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Average RV Tank Size and Gas Mileage (MPG) Chart

RV Driving

Average RV Tank Size and Gas Mileage Chart

RV ClassGas Tank SizeMiles Per Gallon (MPG)Distance RV Can Travel on a Single Tank
Class A80 to 150 Gallons7 to 13 MPG560 to 1,950 Miles
Class B25 Gallons18 to 25 MPG450 to 625 Miles
Class C24 to 55 Gallons14 to 18 MPG336 to 990 Miles

The average size of an RV gas tank varies quite a bit, so it can be misleading to make a blanket statement for all RVs. The answer largely depends upon the class of RV.

As you can see in the chart above, in terms of the average tank size, the Class A RV is a clear winner.

Generally speaking, it is the largest RV class on the market, and its size necessitates the larger tank.

Breaking tank size down by class does give us a clearer picture of what we can expect. However, we can do better than that. This is still a low-resolution answer to a question that deserves a high-resolution response.

Fuel Economy Improvements for RVs

Since 2004, fuel economy has improved by a rather dramatic 30%. With such a rapid improvement, it is easy to present information that might be out of date.

We’ve noticed a few out of date posts and wanted to set the records just a bit straighter than they are right now.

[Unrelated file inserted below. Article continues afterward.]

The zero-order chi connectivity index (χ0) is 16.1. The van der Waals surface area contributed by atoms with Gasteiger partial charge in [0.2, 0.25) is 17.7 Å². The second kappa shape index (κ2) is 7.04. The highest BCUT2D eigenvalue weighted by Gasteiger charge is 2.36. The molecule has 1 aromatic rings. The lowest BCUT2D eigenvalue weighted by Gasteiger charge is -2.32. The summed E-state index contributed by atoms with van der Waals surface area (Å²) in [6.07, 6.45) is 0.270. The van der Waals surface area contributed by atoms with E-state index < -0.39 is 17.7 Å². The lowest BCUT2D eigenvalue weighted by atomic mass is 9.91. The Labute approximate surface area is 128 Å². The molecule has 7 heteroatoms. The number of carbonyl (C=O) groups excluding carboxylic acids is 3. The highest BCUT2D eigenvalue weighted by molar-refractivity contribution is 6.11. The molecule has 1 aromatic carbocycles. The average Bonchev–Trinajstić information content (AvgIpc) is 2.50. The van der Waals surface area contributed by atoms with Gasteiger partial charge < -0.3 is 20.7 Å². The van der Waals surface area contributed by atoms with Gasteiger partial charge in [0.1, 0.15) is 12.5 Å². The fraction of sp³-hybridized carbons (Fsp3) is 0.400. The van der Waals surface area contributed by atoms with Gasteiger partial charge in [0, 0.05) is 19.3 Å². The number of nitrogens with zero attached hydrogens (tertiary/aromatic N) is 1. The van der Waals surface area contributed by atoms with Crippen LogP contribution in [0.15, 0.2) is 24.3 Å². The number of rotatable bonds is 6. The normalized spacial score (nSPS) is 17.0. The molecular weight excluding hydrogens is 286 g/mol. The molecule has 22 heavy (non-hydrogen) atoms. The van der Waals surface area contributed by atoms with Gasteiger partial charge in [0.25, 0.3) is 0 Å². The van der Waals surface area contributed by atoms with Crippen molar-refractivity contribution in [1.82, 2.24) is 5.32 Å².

The 4 MPG Class A of yesterday is no longer the common story. Yes, you can still find them, but owning an RV has never been more economical.

If you want to read up on these improvements, there is a report available on the Environmental Protection Agency website.

Average Class A Motorhome Gas Tank Size And Fuel Economy

Class A80 to 150 Gallons7 to 13 MPG560 to 1,950 Miles

There is nothing subtle about a Class A. A hulking frame sits upon a massive chassis and a powerful engine pulls the monstrosity from state to state.

It’s not a vehicle that you want to constantly drive into a gas station, so a vehicle of this size and weight require an RV tank’s version of a big gulp to keep it on the road. 

Hands down, Class As have the largest tanks. Unfortunately, they clearly have the worst gas mileage of all three motorhome types.

Not only are they large, but they have the aerodynamic designs of a block of wood.

Diesel and Gas Engines

Diesel Gas

Since we are discussing gas tanks and fuel economy, you should note that many Class As run off of diesel fuel. Diesel is often more expensive than gas, so take that into account for any cost calculations you might be making right now.